The psychological consequences of unemployment in South Africa
De Witte, Hans
Jackson, Leon T.B.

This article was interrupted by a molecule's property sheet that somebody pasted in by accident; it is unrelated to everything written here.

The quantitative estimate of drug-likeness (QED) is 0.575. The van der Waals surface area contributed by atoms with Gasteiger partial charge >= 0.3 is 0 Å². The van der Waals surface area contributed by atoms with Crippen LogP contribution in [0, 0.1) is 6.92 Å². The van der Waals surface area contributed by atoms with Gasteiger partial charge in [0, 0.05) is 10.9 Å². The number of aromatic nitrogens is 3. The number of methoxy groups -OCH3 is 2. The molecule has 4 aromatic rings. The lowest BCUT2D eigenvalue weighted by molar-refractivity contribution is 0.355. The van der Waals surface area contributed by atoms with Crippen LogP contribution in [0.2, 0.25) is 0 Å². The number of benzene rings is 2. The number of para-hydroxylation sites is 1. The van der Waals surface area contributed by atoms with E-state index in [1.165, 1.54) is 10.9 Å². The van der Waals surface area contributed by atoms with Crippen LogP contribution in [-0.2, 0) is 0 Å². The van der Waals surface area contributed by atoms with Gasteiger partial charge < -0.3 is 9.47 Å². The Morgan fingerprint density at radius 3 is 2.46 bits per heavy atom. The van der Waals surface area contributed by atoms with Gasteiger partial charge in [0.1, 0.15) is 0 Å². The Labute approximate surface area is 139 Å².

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The objective of this study was to investigate the affective experiences, attitudes to work, and job application behaviour of unemployed people. A survey design was used and samples (N = 381) were drawn from unemployed people in the North West Province. The Experiences of Unemployment Questionnaire was administered. Regarding affective experiences, being unemployed was described as very unpleasant and it was associated with boredom, loneliness, uncertainty about the future, concerns about financial matters, emptiness and conflict. When it came to the participants’ attitudes to work, the results showed that almost 96 per cent of them regarded work as important, particularly because it provides meaning. Regarding job application behaviour, the results showed that most of the participants would like to find a job within the month, and they expected to do so. Almost 78 per cent of the participants were asking people for a job at least once a week or more often. Most of them asked friends and acquaintances for employment information, but unemployed people also reported that they looked out for advertisements. People with poor education had the most negative experiences of unemployment and saw work as more important than did those with better education